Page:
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Ableism and Ageism
Socialhögskolan, Lunds universitet, Lund, Sweden.
Linköping University, Department of Social and Welfare Studies, Social Work. Linköping University, Faculty of Arts and Sciences.
2019 (English)In: Encyclopedia of Gerontology and Population Aging / [ed] Danan Gu & Matthew E. Dupre, Cham: Springer, 2019, p. 1-6Chapter in book (Refereed)
Abstract [en]

Since Robert N. Butler (1969) introduced the term ageism to research, a number of attempts to define and conceptualize the phenomenon have been proposed (Iversen et al. 2009). Most have followed Butler in defining ageism as prejudice and discrimination based on age, with older people as the victimized category (See “Self reported ageism”). Some definitions describe ageism as affecting people of all ages, and in fact, investigations show that younger people are most affected by negative treatment that they ascribe to their age (Bratt et al. 2018). The definitional ambiguity has resulted in confusion on the causes of ageism; it is likely that different types of dynamics are present for persons of different ages. The present text will focus on ageism – and ableism – as a problem for older people.

The concept of ageism has been used to cover a wide range of phenomena, from skewed knowledge and intolerant values to attitudes and behaviors toward older people. Ageism has been described as the “denial of basic and civil rights of elders” and has been qualified as an ideology (Estes 2011, p. 300). Commonly age discrimination has been described as the manifestation of ageist attitudes and prejudice, specified as hostile forms of discrimination (e.g., neglect or mistreatment), but also in more compassionate, subtle ways (e.g., patronizing and “elder speech”), and even positive discrimination (Cary et al. 2017; Chonody 2016; Palmore 2015). This line of thought is pursued through the use of the attitude concept that is divided into a cognitive, an affective, and a behavioral component (Iversen et al. 2009): discrimination is the behavioral manifestation of individual or societal attitudes on age. Within the constantly growing field of research on ageism (Levy and Macdonald 2016), much interest has been devoted to different arenas where ageism appears (e.g., Ayalon and Tesch-Roemer 2018) and texts and tools for discovering and combating ageism have been provided (e.g., Palmore 1990, 2015; Levy 2016).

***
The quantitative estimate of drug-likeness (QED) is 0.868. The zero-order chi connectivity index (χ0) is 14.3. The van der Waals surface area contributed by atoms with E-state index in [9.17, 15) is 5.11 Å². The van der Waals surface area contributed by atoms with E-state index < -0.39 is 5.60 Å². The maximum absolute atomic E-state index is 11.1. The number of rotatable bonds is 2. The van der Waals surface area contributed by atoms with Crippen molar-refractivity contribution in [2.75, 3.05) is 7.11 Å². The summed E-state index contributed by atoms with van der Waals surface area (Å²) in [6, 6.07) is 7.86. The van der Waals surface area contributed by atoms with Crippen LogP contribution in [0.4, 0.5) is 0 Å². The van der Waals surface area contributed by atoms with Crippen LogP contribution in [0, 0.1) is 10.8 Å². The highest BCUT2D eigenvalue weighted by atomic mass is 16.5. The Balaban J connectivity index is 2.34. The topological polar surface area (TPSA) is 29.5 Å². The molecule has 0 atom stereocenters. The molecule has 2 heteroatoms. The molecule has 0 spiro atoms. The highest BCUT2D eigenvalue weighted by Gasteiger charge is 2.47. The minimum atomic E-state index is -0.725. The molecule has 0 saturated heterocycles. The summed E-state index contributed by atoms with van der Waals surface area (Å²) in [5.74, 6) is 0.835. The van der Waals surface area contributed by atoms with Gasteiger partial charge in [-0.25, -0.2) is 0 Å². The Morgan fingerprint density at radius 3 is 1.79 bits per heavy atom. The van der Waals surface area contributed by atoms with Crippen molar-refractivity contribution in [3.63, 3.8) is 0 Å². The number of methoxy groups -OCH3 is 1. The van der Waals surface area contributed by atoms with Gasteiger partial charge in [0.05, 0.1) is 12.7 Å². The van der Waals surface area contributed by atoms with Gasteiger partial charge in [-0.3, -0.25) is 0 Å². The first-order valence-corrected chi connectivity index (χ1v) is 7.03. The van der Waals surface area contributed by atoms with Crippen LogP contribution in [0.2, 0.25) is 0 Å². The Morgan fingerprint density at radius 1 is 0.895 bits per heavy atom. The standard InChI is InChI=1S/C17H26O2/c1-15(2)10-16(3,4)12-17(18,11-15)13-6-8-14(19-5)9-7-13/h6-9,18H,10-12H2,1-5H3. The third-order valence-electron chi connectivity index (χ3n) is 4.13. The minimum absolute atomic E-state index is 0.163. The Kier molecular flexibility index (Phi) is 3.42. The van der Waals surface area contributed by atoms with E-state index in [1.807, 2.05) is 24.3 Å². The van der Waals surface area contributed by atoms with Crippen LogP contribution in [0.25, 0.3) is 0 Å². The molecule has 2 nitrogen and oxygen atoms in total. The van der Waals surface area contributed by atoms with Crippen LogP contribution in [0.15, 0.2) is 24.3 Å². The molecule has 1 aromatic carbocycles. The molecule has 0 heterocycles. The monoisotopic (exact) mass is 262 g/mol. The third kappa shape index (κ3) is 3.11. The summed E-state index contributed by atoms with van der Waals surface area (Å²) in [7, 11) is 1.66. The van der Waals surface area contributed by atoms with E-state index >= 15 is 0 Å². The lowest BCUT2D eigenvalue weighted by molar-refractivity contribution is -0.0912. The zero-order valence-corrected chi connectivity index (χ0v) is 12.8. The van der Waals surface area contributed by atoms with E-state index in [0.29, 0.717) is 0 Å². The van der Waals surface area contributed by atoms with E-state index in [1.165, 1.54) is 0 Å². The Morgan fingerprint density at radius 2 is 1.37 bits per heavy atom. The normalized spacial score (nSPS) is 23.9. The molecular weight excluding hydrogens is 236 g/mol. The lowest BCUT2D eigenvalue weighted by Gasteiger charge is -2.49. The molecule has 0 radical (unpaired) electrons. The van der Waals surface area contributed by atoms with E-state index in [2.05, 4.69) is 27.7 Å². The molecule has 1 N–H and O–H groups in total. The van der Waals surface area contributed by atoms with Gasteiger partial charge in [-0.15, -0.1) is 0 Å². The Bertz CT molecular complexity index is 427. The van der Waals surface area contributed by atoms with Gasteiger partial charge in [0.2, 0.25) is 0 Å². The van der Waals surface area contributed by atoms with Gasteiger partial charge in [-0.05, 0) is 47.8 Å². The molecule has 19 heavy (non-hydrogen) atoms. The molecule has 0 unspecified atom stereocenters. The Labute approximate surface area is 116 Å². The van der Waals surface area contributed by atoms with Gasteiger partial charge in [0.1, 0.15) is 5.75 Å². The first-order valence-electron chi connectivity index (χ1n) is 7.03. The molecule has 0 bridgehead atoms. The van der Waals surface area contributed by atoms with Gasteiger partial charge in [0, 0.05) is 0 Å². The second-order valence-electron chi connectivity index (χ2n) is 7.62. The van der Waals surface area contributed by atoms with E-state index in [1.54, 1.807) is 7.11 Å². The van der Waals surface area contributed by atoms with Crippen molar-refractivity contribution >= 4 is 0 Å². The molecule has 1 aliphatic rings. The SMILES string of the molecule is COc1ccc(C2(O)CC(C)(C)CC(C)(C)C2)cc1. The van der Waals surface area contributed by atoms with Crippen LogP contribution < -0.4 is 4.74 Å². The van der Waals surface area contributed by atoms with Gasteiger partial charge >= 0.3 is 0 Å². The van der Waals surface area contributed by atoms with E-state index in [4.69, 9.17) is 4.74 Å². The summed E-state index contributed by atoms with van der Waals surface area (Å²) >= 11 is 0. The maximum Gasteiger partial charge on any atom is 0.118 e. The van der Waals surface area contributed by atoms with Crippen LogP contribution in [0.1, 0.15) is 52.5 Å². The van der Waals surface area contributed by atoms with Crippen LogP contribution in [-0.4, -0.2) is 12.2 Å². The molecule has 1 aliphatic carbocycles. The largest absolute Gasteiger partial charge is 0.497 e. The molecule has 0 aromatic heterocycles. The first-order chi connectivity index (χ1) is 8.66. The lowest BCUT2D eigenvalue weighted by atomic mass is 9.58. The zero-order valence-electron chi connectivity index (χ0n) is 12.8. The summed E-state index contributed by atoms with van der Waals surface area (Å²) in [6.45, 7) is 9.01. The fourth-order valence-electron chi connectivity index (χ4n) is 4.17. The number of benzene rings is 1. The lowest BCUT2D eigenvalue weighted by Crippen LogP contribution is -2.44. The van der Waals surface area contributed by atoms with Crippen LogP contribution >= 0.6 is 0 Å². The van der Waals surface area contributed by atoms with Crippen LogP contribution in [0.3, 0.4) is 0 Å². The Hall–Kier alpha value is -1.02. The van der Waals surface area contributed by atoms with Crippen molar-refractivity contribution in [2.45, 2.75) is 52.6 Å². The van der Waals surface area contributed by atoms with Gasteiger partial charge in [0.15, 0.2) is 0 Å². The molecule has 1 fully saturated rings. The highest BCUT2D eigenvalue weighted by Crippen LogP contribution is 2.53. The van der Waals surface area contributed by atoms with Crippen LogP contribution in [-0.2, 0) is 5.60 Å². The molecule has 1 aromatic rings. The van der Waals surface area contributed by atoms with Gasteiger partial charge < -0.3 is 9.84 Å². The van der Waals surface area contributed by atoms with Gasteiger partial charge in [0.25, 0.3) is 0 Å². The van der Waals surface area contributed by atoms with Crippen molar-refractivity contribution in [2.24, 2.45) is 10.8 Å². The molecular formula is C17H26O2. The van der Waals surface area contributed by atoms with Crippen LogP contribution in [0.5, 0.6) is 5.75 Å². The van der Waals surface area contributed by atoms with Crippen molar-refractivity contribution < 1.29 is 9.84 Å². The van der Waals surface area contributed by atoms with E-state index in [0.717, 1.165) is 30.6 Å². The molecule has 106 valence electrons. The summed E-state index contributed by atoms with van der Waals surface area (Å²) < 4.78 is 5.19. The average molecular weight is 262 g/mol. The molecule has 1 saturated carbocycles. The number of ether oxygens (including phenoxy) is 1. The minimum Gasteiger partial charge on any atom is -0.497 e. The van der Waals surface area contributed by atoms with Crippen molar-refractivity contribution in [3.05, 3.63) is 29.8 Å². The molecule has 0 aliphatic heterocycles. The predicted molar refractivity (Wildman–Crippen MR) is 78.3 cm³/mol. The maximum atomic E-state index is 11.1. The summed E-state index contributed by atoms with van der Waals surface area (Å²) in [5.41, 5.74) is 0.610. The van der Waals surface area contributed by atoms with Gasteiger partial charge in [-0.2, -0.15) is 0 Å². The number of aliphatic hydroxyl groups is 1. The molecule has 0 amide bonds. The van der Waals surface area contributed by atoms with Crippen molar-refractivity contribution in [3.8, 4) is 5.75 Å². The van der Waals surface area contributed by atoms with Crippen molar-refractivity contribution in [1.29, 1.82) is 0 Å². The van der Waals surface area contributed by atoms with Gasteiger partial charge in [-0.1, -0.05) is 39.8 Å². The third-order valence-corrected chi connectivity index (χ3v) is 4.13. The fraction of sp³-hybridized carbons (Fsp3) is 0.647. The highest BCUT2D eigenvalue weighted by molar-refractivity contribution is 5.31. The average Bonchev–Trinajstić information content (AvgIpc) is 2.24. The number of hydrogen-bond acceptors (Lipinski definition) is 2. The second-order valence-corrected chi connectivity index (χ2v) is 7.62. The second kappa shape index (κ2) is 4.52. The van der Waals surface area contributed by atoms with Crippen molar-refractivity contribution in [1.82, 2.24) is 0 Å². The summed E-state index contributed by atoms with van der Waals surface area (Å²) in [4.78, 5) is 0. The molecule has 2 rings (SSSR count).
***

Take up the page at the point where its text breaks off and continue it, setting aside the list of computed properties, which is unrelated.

Less frequent and elaborated in gerontological literature is the concept of ableism. Ableism could be defined as the devaluation and discrimination of people based on perceived functional inability. The phenomenon has been devoted explicit interest in disability studies (e.g., Goodley 2014; Burch and Sirotkin 2018). According to Renee Butts (2017), in the Salem Press Encyclopedia, the concept was probably coined in the 1980s and refers to the discrimination of people with disabilities, conveying that they are of lesser value than the “able-bodied.” This definition is useful when identifying discrimination of persons with disabilities but as it rests on the dichotomy able-bodied – disabled – it downplays the fact that ableism has its roots in a greater societal order. Simply put, the logical counterpart to devaluation based on functional inability is the valuing of people based on ability, a principle that people in general tend to support in many situations (the system of education, the labor market, sports, and so on).

Place, publisher, year, edition, pages
Cham: Springer, 2019. p. 1-6
National Category
Gerontology, specialising in Medical and Health Sciences
Identifiers
URN: urn:nbn:se:liu:diva-158899DOI: 10.1007/978-3-319-69892-2_581-1ISBN: 9783319698922 (electronic)OAI: oai:DiVA.org:liu-158899DiVA, id: diva2:1337773
Funder
Forte, Swedish Research Council for Health, Working Life and WelfareAvailable from: 2019-07-17 Created: 2019-07-17 Last updated: 2019-08-29Bibliographically approved

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Jönson, HåkanTaghizadeh Larsson, Annika

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